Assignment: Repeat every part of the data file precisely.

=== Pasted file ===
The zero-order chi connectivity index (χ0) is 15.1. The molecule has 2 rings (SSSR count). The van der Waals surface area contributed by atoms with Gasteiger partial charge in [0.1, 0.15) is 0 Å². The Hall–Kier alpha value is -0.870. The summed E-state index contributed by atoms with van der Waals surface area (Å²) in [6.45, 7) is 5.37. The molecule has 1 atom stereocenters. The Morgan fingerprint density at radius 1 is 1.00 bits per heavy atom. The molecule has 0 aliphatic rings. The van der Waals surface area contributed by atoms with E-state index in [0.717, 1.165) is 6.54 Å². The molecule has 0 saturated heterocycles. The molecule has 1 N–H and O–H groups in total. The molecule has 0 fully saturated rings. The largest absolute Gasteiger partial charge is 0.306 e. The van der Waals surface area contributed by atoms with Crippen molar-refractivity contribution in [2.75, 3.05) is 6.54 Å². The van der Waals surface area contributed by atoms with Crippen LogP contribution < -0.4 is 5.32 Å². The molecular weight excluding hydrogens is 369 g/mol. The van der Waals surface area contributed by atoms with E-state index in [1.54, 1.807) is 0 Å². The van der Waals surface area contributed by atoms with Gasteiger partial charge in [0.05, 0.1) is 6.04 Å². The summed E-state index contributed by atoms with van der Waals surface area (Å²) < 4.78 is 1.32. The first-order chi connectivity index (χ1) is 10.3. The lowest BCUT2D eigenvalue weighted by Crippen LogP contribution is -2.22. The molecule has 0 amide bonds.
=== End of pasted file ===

The zero-order chi connectivity index (χ0) is 15.1. The molecule has 2 rings (SSSR count). The van der Waals surface area contributed by atoms with Gasteiger partial charge in [0.1, 0.15) is 0 Å². The Hall–Kier alpha value is -0.870. The summed E-state index contributed by atoms with van der Waals surface area (Å²) in [6.45, 7) is 5.37. The molecule has 1 atom stereocenters. The Morgan fingerprint density at radius 1 is 1.00 bits per heavy atom. The molecule has 0 aliphatic rings. The van der Waals surface area contributed by atoms with E-state index in [0.717, 1.165) is 6.54 Å². The molecule has 0 saturated heterocycles. The molecule has 1 N–H and O–H groups in total. The molecule has 0 fully saturated rings. The largest absolute Gasteiger partial charge is 0.306 e. The van der Waals surface area contributed by atoms with Crippen molar-refractivity contribution in [2.75, 3.05) is 6.54 Å². The van der Waals surface area contributed by atoms with Crippen LogP contribution < -0.4 is 5.32 Å². The molecular weight excluding hydrogens is 369 g/mol. The van der Waals surface area contributed by atoms with E-state index in [1.54, 1.807) is 0 Å². The van der Waals surface area contributed by atoms with Gasteiger partial charge in [0.05, 0.1) is 6.04 Å². The summed E-state index contributed by atoms with van der Waals surface area (Å²) < 4.78 is 1.32. The first-order chi connectivity index (χ1) is 10.3. The lowest BCUT2D eigenvalue weighted by Crippen LogP contribution is -2.22. The molecule has 0 amide bonds.